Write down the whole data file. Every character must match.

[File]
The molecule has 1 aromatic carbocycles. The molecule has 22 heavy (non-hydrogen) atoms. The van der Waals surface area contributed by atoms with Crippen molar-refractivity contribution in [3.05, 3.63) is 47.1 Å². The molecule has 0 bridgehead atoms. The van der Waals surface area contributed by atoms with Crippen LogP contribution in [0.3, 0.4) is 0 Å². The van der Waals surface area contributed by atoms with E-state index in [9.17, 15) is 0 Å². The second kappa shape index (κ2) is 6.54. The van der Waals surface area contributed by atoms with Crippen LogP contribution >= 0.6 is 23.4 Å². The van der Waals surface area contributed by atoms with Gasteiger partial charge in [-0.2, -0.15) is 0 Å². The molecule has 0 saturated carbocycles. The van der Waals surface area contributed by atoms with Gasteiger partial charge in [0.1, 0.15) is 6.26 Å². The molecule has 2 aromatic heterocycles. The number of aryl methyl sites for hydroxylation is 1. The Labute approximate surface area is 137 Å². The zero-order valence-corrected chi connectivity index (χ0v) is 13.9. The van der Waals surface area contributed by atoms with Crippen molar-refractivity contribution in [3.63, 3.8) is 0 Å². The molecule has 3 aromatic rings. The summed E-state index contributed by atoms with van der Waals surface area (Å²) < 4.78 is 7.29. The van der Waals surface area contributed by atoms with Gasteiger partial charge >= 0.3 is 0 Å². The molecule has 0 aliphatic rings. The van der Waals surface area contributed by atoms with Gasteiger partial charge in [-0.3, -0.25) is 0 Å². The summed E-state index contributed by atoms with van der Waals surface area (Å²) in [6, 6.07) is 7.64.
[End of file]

The molecule has 1 aromatic carbocycles. The molecule has 22 heavy (non-hydrogen) atoms. The van der Waals surface area contributed by atoms with Crippen molar-refractivity contribution in [3.05, 3.63) is 47.1 Å². The molecule has 0 bridgehead atoms. The van der Waals surface area contributed by atoms with Crippen LogP contribution in [0.3, 0.4) is 0 Å². The van der Waals surface area contributed by atoms with E-state index in [9.17, 15) is 0 Å². The second kappa shape index (κ2) is 6.54. The van der Waals surface area contributed by atoms with Crippen LogP contribution >= 0.6 is 23.4 Å². The van der Waals surface area contributed by atoms with Gasteiger partial charge in [-0.2, -0.15) is 0 Å². The molecule has 0 saturated carbocycles. The van der Waals surface area contributed by atoms with Gasteiger partial charge in [0.1, 0.15) is 6.26 Å². The molecule has 2 aromatic heterocycles. The number of aryl methyl sites for hydroxylation is 1. The Labute approximate surface area is 137 Å². The zero-order valence-corrected chi connectivity index (χ0v) is 13.9. The van der Waals surface area contributed by atoms with Crippen molar-refractivity contribution in [3.63, 3.8) is 0 Å². The molecule has 3 aromatic rings. The summed E-state index contributed by atoms with van der Waals surface area (Å²) < 4.78 is 7.29. The van der Waals surface area contributed by atoms with Gasteiger partial charge >= 0.3 is 0 Å². The molecule has 0 aliphatic rings. The van der Waals surface area contributed by atoms with Gasteiger partial charge in [-0.3, -0.25) is 0 Å². The summed E-state index contributed by atoms with van der Waals surface area (Å²) in [6, 6.07) is 7.64.